New models - Mercedes-Benz - GLE
First drive: Mercedes GLE hits the trail
Mercedes has all bases covered with new ML-Class-replacing GLE SUV range
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23 Jun 2015
LARGE SUVs are often criticised for failing to keep the off-road promises that their jacked-up ride-heights, chunky bodywork and fat tyres make, particularly when it comes to the more luxurious end of the segment.
One model that has not entirely escaped animosity is Mercedes’ ML-Class, but at the launch of the now renamed GLE, the German car-maker gave us an opportunity to pitch its new SUV range against some of the most unforgiving terrain Austria’s Alps have to offer.
For now, all versions of the GLE offered in Australia will be offered with Mercedes' 4Matic four-wheel drive system sending torque from the range of petrol and diesel engines to all corners, but Mercedes offers a package for owners wanting to challenge the commonly held opinion that the GLE is more soft-roader than off-roader.
Pricing is yet to be announced for the extra Off Road equipment pack but when fitted to the previous ML-Class the bottom line was increased by about $10,000 and the price of the kit for the new GLE is not expected to move by much.
For your money, the optional kit adds a low-range transmission, a further 50mm of height to the variable Airmatic suspension, more selections in the Dynamic Drive switchable handling settings and additional vehicle information displayed in the dash-mounted screen. Our test vehicles also had a set of top-quality General Grabber AT tyres fitted.
Setting out on the trail took us and the GLE400, priced from $109,900 Down Under, into spectacular Austrian mountains and along single-lane tracks that quickly steepened. In low range, the knobbly tyres bit into the loose rocks and gravel and did not seem phased by even tricky manoeuvres such as tight hairpin turns while climbing.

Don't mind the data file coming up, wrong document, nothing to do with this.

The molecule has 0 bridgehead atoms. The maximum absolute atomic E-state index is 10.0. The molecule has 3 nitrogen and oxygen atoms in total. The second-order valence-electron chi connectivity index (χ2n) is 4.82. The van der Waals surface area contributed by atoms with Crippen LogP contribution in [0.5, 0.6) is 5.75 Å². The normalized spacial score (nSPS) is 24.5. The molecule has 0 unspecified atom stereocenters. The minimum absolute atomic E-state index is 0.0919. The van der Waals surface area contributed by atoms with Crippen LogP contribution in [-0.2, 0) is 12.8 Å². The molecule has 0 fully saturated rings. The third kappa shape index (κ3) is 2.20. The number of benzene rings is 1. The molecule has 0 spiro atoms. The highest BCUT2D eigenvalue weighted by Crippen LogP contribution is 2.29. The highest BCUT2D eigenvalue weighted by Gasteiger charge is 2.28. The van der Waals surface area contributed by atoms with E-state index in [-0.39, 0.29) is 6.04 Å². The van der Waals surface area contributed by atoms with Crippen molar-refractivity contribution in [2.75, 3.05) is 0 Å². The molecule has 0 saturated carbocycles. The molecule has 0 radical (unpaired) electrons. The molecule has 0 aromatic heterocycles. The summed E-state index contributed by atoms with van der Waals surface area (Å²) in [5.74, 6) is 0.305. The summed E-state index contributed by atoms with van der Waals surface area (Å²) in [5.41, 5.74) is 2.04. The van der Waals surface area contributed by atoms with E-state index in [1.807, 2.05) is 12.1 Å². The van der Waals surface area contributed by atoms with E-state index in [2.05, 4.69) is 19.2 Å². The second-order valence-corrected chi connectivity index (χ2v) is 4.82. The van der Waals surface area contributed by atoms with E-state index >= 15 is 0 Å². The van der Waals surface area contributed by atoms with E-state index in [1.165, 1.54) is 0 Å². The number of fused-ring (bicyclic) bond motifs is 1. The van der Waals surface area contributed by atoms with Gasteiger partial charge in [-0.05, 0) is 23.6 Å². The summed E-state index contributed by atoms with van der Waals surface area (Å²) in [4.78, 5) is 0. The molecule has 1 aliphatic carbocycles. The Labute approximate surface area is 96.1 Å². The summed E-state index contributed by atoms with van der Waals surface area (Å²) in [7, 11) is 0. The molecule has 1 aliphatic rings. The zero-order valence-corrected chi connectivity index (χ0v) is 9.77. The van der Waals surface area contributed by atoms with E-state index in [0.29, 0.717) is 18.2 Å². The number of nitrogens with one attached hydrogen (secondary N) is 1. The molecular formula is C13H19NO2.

The 4Matic system does a great job selecting which tyre has the most grip available and pulling away from a standstill on very steep gradient, and damp mud could not halt the big Merc.
Descents were also dealt with in the same sure-footed manner using the hill-descent function. Unlike some some similar systems, the Mercedes solution allows the driver to set the rate of descent using the cruise control and we managed to confidently negotiate a dizzying 60-degree forward tilt.
Approaches to steep declines are made significantly more simple by the nose-mounted camera which shows the way ahead when the bonnet obscures a drop.
The 360-degree view normally used to aid parking also gives a useful view of surroundings when off-road and is constantly displayed in the screen.
Rather than wade a small lake in the trail we decided to skirt around the edge which challenged the GLE with both boggy shores and a 26-degree tilt angle as one side of the vehicle rode the bank while the other tiptoed in the water.
Our instructor told us we needn’t worry about the extreme angle until the information monitor read closer to 35 degrees. The display can also show steering angle and other useful vehicle information when tackling the road less traveled.